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Study sets out data sharing framework

26/04/18

Carnegie Trust, Involve and Understanding Patient Data lay out five features to determine when it is right to share personal data in public services

A trio of research charities have published a five-point framework for the sharing of personal data in the public sector, as part of a report that says service providers need more help deciding when it is appropriate.

Report coverCarnegie Trust UK, public participation charity Involve and Understanding Patient Data, which focuses on the use of health information, have outlined the framework in Data for the Public Benefit, which is based on a series of workshops with 120 officials from the housing, criminal justice, health and social care sectors in England.

It says that while data can currently be legally shared between different public services in a wide variety of circumstances, there is no consistent approach to the issue across the country.

The lack of consistency presents a risk that in some circumstances data may be shared in a way that, while legal, may not have widespread public support.  In other cases overly-cautious public service providers may be reluctant to share data which could be used to improve services.

The study says that, while there are privacy impact assessment tools and planning frameworks to help organisations, there has been little focus on helping them to evaluate benefits, risks and which purposes are valued the most.

It responds to this by outlining five key features that it says the organisations involved in a data sharing initiative should be able to demonstrate. It should:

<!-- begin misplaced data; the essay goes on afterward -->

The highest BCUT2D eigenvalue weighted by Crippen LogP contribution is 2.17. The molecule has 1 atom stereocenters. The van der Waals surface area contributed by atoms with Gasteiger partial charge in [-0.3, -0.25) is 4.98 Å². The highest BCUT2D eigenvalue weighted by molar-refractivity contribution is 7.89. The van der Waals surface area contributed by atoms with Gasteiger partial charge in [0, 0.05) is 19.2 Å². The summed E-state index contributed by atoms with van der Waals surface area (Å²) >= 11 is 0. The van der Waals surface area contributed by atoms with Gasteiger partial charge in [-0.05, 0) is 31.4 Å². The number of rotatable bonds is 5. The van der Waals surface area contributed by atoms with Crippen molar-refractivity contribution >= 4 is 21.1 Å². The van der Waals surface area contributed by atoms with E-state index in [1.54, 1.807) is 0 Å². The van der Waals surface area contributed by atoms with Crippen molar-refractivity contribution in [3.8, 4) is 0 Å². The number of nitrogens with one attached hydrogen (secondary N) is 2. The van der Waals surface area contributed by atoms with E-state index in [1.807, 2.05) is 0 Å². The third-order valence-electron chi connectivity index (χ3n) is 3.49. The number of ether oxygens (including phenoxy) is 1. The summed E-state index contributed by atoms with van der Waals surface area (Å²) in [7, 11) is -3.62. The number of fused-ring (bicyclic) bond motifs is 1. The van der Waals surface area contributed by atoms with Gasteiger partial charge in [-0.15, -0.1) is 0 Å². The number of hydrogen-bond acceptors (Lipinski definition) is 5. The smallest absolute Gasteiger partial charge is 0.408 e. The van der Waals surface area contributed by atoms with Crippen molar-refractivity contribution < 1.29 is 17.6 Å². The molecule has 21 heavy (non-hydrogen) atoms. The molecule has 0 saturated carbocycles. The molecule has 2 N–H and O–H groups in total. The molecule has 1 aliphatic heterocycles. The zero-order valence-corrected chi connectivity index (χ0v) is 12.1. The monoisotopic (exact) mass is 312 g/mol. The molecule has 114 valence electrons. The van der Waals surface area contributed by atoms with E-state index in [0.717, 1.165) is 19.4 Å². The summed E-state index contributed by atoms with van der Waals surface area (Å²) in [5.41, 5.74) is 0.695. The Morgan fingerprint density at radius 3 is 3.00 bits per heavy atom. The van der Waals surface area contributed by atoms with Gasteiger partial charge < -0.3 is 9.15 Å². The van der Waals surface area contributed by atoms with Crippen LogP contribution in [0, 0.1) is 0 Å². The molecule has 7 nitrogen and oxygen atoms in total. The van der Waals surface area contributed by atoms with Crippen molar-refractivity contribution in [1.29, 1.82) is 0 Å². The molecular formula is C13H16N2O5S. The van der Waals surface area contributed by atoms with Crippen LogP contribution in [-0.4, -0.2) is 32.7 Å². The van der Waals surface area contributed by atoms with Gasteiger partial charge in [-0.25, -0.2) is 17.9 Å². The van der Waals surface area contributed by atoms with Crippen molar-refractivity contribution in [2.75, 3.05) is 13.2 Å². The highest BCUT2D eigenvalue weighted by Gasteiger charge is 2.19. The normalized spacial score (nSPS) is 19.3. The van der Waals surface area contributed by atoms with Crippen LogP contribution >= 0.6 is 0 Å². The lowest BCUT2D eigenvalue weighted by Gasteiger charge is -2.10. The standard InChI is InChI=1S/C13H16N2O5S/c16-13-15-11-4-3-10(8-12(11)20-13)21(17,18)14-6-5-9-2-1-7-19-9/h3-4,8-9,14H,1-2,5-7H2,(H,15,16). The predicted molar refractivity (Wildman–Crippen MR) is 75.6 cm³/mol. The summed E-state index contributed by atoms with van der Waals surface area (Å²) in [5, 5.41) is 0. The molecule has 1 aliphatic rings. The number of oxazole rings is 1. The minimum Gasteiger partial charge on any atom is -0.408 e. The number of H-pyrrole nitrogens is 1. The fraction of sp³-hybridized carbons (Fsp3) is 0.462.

• Enable high quality service delivery that produces better outcomes for people.
  • Deliver positive outcomes for the wider public.
  • Use data in ways that respect the individual, not just in the method of sharing but the principle.
  • Support the effective use of public resources.
  • Provide tangible benefits, recognised by service providers and the public.

Each of these comes with a set of evaluation questions to assess whether an initiative fits the bill.

Clarity and confidence

Simon Burall, senior associate at Involve, said: “Data can, of course, also be used for public good by public service providers keen to provide better, faster, more responsive services to their communities.

“However, public services currently lack clarity and confidence about how the public understand and balance the benefits and risks of data sharing. This new framework will support local government to develop a more productive dialogue with the public about when data sharing is acceptable and when not.”

The report also calls on public service providers to engage the public in dialogue and debate about when data should – and should not – be shared to improve public services.

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